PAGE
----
Insurance fraud charges hinge upon intent

If you’ve received word from an insurance company expressing the belief that a claim you filed was fraudulent, you need to take decisive action in addressing the situation. And while it may seem that filing an inaccurate or even false claim is a victimless crime, insurance companies take the matter very seriously. Insurance fraud, whether it involves property, auto, business or any other type of policy, is a crime and the state of California is well prepared to prosecute offenders.

It is very important to understand what constitutes insurance fraud. Some people may believe that a fraud is committed only if an insurance company pays off on a bogus claim. However, this is not the case. In California, the criteria for insurance fraud are as follows:

  • The accused party had the intent to defraud the insurance company.
  • The act to defraud was completed. The act could include either written or oral misrepresentation submitted to an insurer with the knowledge the claim was false.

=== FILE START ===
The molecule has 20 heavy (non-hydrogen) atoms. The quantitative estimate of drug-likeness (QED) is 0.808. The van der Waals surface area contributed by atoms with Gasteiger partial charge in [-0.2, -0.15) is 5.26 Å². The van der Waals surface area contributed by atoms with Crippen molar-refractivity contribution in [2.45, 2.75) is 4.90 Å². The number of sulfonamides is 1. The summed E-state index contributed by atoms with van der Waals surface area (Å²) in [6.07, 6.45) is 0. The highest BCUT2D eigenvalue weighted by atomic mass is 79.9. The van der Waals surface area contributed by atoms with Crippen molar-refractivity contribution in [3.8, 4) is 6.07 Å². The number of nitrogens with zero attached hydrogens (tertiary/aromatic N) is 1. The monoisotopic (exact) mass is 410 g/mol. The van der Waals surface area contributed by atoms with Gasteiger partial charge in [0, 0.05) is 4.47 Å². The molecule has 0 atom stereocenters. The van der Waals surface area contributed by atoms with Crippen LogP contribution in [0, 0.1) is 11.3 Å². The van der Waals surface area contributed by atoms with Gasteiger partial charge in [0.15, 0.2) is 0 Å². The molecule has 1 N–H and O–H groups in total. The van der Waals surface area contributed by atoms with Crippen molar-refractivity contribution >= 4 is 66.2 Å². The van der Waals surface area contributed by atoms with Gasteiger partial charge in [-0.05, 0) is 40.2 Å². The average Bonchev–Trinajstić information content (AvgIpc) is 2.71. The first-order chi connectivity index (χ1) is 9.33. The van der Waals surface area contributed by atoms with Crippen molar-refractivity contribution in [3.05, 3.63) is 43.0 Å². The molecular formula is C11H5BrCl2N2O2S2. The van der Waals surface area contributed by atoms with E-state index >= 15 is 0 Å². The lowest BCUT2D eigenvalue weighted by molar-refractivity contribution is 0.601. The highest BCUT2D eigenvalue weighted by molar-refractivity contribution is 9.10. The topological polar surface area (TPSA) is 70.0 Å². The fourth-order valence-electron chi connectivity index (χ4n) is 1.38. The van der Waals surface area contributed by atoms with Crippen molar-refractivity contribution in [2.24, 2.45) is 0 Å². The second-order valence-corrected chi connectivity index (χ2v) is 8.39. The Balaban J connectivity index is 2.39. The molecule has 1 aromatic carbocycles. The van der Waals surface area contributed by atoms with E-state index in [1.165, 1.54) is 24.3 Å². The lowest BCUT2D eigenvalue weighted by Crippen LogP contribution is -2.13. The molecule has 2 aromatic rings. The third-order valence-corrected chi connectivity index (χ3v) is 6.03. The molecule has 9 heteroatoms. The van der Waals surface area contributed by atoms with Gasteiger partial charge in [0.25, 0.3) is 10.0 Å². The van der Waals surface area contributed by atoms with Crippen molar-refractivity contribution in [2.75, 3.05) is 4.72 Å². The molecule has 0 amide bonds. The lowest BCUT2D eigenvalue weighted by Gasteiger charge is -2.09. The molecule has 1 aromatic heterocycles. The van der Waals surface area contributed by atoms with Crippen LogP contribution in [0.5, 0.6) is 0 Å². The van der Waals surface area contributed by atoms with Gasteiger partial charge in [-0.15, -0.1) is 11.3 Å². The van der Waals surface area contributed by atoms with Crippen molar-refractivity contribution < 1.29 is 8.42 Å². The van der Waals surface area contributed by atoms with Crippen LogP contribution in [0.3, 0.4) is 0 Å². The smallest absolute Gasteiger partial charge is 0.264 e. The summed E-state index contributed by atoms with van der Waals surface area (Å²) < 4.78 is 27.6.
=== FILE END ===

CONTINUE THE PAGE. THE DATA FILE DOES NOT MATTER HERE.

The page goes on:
• The insurer need not suffer an actual monetary loss, so long as the accused knowingly intended to commit the act.

But the key word here is “intent.” A prosecutor must be able to demonstrate that a defendant clearly intended to defraud the insurer. And this is where having a knowledgeable criminal defense attorney can be so important.

In such cases, a prosecutor may attempt to bully a defendant into accepting a plea bargain when in reality, there is no way to prove the defendant’s intent. So, if you have been charged with insurance fraud, your best move is to say nothing and sign nothing before you speak to an attorney. An attorney can protect your rights and work to prove that if there was a problem with your claim, it was not done with intent and thus is not a criminal act.

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